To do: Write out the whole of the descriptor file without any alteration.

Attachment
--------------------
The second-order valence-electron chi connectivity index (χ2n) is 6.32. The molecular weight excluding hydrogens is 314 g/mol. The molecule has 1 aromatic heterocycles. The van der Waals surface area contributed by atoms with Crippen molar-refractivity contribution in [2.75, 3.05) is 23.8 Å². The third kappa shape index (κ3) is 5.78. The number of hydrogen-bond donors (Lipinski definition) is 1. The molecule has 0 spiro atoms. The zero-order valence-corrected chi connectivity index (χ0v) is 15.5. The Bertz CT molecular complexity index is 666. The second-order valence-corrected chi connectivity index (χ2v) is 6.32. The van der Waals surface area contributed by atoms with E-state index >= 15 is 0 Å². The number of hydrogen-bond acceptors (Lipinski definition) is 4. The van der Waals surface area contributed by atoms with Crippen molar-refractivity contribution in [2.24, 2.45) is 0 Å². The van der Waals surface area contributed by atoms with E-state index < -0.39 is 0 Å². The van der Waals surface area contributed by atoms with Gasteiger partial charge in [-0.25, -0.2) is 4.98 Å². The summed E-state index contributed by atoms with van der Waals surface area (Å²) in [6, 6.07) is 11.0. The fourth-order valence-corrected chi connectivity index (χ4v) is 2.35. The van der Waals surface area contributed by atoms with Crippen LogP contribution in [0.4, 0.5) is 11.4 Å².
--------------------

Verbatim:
The second-order valence-electron chi connectivity index (χ2n) is 6.32. The molecular weight excluding hydrogens is 314 g/mol. The molecule has 1 aromatic heterocycles. The van der Waals surface area contributed by atoms with Crippen molar-refractivity contribution in [2.75, 3.05) is 23.8 Å². The third kappa shape index (κ3) is 5.78. The number of hydrogen-bond donors (Lipinski definition) is 1. The molecule has 0 spiro atoms. The zero-order valence-corrected chi connectivity index (χ0v) is 15.5. The Bertz CT molecular complexity index is 666. The second-order valence-corrected chi connectivity index (χ2v) is 6.32. The van der Waals surface area contributed by atoms with E-state index >= 15 is 0 Å². The number of hydrogen-bond acceptors (Lipinski definition) is 4. The van der Waals surface area contributed by atoms with Crippen molar-refractivity contribution in [2.24, 2.45) is 0 Å². The van der Waals surface area contributed by atoms with E-state index < -0.39 is 0 Å². The van der Waals surface area contributed by atoms with Gasteiger partial charge in [-0.25, -0.2) is 4.98 Å². The summed E-state index contributed by atoms with van der Waals surface area (Å²) in [6, 6.07) is 11.0. The fourth-order valence-corrected chi connectivity index (χ4v) is 2.35. The van der Waals surface area contributed by atoms with Crippen LogP contribution in [0.4, 0.5) is 11.4 Å².